If every six month project has just 12.5% new knowledge required, then over two years a full 50% of the knowledge used will be 'new'.

Having said that, this isn't very meaningful or accurate.

  • The 'old' stuff is not obsolete.
  • The 'new' stuff has a massive overlap with the old stuff
  • The principles are generally transferable
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Oh God, such wonderful, common sense answer's above. Nice work.

Simply said, if it's a hot fad or trend, if your a good programmer, you'll read about it, then go back to what your normally do or work with.

Unless there is something vital to what you do, or new practices that make sense for you.

Just because something is new, somewhat new, or somewhat old, doesn't make it the must use solution for anything.

I have a simple phrase, that cover's all of this.

"If it works, use it"

That means, if this new technology is awesomely cool, but not anything that makes your work more productive, or higher quality, or less error prone, or solve technical problems like mobile or client/server solutions. Than it's best to read it, then ignore it, until you have a practical use for it.

I have seen and read more people wasting time, trying to find the hot new thing, then use the hot new thing. Which usually ends up to be a total waste of time and money.

It is important to always learn, and practice, and improve your craft and skills.

However you should learn what is useful, or what gives you different perspectives to solving problems you normally have.

But other than that, should go back to the basics of being an awesome programmer.

  1. http://www.joelonsoftware.com/articles/fog0000000043.html
  2. Planning
  3. Project Management Process - to make sure no code is started before a clear plan is made, and approved by the people who asked for you for work.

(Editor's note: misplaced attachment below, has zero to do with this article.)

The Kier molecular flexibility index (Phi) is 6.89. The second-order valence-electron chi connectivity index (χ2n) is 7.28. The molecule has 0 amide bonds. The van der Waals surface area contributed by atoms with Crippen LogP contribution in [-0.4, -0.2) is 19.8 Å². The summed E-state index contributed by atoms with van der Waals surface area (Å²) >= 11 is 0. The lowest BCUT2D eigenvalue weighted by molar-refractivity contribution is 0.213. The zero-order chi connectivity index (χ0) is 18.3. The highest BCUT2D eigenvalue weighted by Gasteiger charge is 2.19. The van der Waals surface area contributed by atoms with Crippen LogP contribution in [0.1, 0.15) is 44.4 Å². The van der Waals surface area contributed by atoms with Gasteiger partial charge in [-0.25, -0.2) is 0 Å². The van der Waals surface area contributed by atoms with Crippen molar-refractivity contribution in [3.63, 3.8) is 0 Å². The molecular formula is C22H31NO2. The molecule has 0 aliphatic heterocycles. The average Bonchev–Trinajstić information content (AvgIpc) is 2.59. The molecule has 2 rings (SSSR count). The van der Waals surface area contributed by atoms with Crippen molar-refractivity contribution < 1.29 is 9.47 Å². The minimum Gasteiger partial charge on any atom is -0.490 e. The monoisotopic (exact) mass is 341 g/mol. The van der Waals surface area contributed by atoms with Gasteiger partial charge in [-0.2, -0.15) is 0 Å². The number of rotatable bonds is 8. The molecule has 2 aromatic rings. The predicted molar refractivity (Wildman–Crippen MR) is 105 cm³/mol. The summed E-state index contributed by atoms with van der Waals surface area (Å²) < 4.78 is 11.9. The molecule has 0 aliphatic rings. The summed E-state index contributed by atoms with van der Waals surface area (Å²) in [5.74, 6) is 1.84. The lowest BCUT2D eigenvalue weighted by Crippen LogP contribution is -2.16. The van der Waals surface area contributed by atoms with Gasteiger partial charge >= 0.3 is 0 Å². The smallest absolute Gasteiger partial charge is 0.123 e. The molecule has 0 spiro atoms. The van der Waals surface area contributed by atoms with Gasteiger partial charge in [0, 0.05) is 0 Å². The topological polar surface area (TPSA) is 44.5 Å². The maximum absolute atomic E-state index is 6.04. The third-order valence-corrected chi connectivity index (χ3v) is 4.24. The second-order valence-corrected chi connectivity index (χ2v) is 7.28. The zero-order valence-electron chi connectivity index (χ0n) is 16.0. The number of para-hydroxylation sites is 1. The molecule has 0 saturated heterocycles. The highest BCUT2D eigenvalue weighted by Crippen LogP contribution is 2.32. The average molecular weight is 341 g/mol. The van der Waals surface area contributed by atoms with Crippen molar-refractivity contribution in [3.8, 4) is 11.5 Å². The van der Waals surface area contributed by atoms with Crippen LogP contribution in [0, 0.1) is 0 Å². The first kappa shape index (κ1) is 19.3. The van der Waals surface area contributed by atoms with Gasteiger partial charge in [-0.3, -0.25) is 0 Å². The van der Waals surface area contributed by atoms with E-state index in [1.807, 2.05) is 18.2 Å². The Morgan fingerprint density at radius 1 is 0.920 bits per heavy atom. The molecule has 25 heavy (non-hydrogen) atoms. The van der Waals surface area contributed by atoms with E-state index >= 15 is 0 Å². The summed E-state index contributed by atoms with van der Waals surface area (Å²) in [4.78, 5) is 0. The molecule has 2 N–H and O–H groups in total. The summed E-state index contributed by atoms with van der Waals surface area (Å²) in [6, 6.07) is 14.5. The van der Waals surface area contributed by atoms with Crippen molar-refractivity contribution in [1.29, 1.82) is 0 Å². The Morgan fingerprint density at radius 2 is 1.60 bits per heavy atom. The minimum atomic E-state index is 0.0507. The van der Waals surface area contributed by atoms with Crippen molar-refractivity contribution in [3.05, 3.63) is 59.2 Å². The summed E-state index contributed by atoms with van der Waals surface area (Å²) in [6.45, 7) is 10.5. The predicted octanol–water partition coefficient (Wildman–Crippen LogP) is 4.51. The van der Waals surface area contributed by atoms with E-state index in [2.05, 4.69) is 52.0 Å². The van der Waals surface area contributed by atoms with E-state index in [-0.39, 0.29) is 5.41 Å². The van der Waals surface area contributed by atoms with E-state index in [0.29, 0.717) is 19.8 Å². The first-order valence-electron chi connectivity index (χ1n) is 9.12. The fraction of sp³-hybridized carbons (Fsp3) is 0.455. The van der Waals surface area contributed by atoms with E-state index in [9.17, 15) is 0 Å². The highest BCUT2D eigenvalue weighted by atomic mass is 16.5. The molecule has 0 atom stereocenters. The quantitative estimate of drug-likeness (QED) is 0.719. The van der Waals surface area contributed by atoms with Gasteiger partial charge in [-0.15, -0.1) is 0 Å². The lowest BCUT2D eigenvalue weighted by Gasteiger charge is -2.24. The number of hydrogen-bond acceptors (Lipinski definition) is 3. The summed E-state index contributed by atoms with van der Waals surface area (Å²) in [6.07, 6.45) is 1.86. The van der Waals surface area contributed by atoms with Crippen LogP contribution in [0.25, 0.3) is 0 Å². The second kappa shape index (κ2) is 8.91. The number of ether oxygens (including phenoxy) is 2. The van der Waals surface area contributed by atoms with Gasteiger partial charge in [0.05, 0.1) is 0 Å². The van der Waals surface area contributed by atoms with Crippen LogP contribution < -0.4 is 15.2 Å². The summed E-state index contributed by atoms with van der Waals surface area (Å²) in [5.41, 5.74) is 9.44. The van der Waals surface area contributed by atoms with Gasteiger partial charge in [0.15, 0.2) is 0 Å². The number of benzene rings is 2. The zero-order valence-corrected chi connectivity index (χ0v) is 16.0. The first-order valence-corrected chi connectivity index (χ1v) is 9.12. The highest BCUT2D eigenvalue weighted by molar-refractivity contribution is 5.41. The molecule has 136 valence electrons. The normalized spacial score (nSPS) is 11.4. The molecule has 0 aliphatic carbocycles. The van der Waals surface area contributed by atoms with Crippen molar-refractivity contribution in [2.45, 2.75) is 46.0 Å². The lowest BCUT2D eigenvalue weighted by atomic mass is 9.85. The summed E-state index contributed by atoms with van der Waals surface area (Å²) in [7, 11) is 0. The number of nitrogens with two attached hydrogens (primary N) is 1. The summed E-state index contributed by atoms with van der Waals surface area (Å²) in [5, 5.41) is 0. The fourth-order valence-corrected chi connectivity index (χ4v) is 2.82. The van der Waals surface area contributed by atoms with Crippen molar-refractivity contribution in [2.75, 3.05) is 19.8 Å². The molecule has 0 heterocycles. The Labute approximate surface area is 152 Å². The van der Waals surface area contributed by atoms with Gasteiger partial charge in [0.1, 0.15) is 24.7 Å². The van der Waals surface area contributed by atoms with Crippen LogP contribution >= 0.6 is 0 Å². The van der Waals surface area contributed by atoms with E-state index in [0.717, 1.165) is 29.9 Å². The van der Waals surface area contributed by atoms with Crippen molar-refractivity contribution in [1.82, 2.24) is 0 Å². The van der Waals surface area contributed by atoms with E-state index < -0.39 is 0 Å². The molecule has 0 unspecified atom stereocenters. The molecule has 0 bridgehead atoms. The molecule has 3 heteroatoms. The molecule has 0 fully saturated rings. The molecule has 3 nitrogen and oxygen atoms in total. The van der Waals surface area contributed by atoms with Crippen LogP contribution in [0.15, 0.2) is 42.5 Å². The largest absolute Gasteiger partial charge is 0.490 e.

4. Improve the Readability of Your code - Because we all work on other people's code
  5. Get Organized, Be efficient

I am do the common sense best practices, that we all learn from our experiences. Not waste time on things that are just cool.

Because honestly, cool is just not cool.

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I've heard this phrase attributed to engineering fields, not programming. More specifically, I've heard, "By the time you receive a Bachelor's Degree in Engineering, your first two years of study will be based on old technology." (Or something to that effect.)

I don't think it applies to programming at all. The only possible way I could see it relating is when features are deprecated or removed from a programming language/library/whatever.

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The average technology platform sticks around for somewhere between 10 and 25 years, so this seems pretty unlikely to me, even if you entirely discount the fact that knowledge of patterns persists through technologies. If you are on any sort of major platform you can count on that stack being popular for AT LEAST 5 or 6 years before it even starts to fade away. I know programmers who have been coding in RPG for 30 years using almost identicle hardware and software tools.